Woman who saved 800 Jewish children passes away

May 19, 2016 Agencies
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Constance Koster, Dutch‐born Melbourne resident and heroine of the Dutch resistance during World War II  has passed away at the age of 95.

Born in January 1921, Constance Koster served with the Dutch underground in Nazi‐occupied Amsterdam, and with several members of the Dutch resistance, was responsible for saving the lives of an estimated 800 Jewish babies and toddlers during the Holocaust. She leaves five children, 22 grandchildren and 27 great‐grandchildren. Her husband, Jan, and son, Roland, predeceased her.

Constance Koster with Sue Hampel, Jewish Holocaust-Centre Co-President Phillip-Maisel, Joe-De-Haan, Her-Excellency-Annemieke-Ruigrok,-Dutch-Ambassador-to-Australia;-Cr-Vanessa-Huxley,-City-of-Port-Phillip.jpg

Constance Koster with Sue Hampel, Jewish Holocaust-Centre Co-President Phillip Maisel, Joe De Haan, Annemieke Ruigrok, Dutch Ambassador to Australia, Cr Vanessa Huxley, City of Port Phillip and Federal MP Michael Danby

The extraordinary acts of courage of Constance Koster were marked by the Jewish Holocaust Centre in Melbourne in May last year at a ceremony of recognition attended by The Netherlands Ambassador to Australia, Her Excellency Mrs Annemieke Ruigrok.

As a young woman serving with the Dutch underground in Nazi‐occupied Amsterdam, Constance Koster saved the lives of Jewish children for several years until late in 1943 when she was discovered by the Gestapo to be working for the underground and was forced to flee.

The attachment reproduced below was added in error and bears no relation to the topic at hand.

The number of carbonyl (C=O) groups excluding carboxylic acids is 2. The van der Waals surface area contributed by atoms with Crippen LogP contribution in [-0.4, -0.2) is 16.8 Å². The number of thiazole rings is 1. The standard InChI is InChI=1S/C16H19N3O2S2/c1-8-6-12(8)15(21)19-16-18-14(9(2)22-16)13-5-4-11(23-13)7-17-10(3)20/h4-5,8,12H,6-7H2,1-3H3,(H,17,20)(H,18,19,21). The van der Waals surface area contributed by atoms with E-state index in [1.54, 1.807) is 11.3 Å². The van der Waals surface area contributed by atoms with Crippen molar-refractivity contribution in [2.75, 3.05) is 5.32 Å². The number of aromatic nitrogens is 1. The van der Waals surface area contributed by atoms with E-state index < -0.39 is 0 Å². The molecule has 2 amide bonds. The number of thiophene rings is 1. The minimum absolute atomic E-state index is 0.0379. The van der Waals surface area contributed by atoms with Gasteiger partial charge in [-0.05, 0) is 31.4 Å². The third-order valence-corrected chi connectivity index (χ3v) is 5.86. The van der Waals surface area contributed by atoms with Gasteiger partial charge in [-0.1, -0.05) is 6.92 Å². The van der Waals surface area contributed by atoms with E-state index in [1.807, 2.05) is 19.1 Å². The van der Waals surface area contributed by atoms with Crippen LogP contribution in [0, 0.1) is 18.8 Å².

Her remarkable acts of courage involved defying the Gestapo, caring for and smuggling Jewish infants and toddlers to safe homes where they were ‘adopted’ by Dutch families, thus avoiding the horrific fate of their parents and siblings.

She would walk the streets of Amsterdam, often with two babies hidden beneath her green tartan coat, pretending to be pregnant.

In what can only be deemed a bizarre stroke of fate, Melbourne resident Ena Lewis‐Krant met Constance Koster to interview her for a Dutch radio program some years ago. It was during that meeting that they realised that Ena was one of the children for whom Mrs Koster had risked her life to save during the war.

Mrs Lewis‐Krant was just 11 months old when Constance took her and passed her to a foster family in 1943. Months later, her foster parents were betrayed to the Gestapo, and she was transported to the Westerbork transit camp, where she was reunited with her parents, before the family was sent to Bergen‐Belsen concentration camp.

Amsterdam‐born Holocaust survivor, Joe de Haan, volunteer at the Jewish Holocaust Centre, said that if not for courageous people like Constance Koster, he would not have survived.

‘Members of my family were not so fortunate: they perished at the hands of the Nazis’, said Mr de Haan.

‘My life was saved by very brave Dutch people like Constance Koster – people who did not hesitate to save thousands of other Jewish people during the terrible war years, when finding hiding places was extremely difficult and the danger of betrayal ever‐present’.

‘During those terrible dark years of the Nazi occupation Constance stood out like a beacon during a very dark and stormy period’.

‘I mourn her passing’, he said.’

 

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